Southern Company Stock Cons

Interest Rate Risk: That sound you hear are the gears turning in Janet Yellen’s head on when the Fed will raise interest rates. Since the recession, the Fed has kept rates at virtually zero to stimulate the economy. With things grinding forward, the Fed should begin to raise those key interest rates. That’s a bad thing for high yielding sectors such as utilities or strong dividend paying firms like Southern Company. That’s because investors looking for yield can now move into the safety of Treasury bonds to get the same payout as “riskier” asset class. And as they shift away, shares of Southern Co. stock should, and will, fall. Investors looking to buy SO stock today could be setting themselves up for some heavy losses when Yellen and crew finally raise rates.

Obama’s Clean Power Plan: Already President Obama and the Environmental Protection Agency have dealt coal a harsh blow by restricting emissions and the building of new plants. Now Obama’s new Clean Power Plan is aiming to reduce carbon emissions further — that’s a huge problem for Southern Company. SO is one of the largest coal-centric electricity generators in the nation. More than 40% of its generation capacity comes from coal, and hardly any comes from renewable sources. And Southern Co. faces hefty fines and penalties if it doesn’t comply with the pending rules. Also worrisome is SO’s foray into green technology, such as carbon capture and clean coal, which were met with major setbacks and cost overruns.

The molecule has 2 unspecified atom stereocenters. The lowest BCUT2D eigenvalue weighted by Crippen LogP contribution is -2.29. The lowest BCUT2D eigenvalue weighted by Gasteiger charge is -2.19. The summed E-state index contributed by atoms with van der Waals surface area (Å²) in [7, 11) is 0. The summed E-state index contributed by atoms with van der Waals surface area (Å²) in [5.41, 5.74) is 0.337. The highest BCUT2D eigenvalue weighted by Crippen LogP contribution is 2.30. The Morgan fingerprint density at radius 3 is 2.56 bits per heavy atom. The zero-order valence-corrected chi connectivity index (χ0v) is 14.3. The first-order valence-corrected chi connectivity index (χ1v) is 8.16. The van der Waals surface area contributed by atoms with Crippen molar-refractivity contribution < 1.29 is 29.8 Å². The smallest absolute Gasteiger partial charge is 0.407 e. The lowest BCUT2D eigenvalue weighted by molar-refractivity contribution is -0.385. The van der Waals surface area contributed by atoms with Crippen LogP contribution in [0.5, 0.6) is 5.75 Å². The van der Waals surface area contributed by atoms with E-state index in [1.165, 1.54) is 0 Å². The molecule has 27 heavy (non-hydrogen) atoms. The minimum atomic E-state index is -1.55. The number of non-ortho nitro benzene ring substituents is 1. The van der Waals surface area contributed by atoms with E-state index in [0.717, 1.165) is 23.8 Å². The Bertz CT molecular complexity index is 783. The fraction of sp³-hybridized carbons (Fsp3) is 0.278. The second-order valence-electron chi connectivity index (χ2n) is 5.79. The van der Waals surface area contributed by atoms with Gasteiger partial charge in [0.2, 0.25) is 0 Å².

Falling Revenues: For its latest quarter, Southern Company managed to see some pretty decent profits. But those profits actually masked a serious problem for the utility — decreasing revenues. Part of the reason why comes down to energy efficiency. Everything device in your home — from light bulbs to your toaster — is designed to use less and less energy with each iteration. That trend of energy efficiency is only going to continue with smart homes, as consumer seek out products that leave less of an environmental footprint. That’s kind of a big deal when your main business is selling energy.


Given the pros and cons on SO stock, I’m inclined to believe that Southern Co. is a pretty decent buy at these levels.

SO stock is pretty cheap, and the AGL buy only makes Southern Co. that much stronger of a utility, with a new avenue for growth to fuel its juicy dividend. That’s exactly what a long-term investor should be looking for in a blue-chip utility stock like SO.

Just keep in mind that some of the headwinds facing Southern Company — rising interest rates and Obama’s Clean Power Plan — are kind of big deals, which could lead to lower SO stock prices in the near-term. However, forward-thinking investors could use those dips to snag SO stock at an even cheaper price.

As of this writing, Aaron Levitt did not hold a position in any of the aforementioned securities.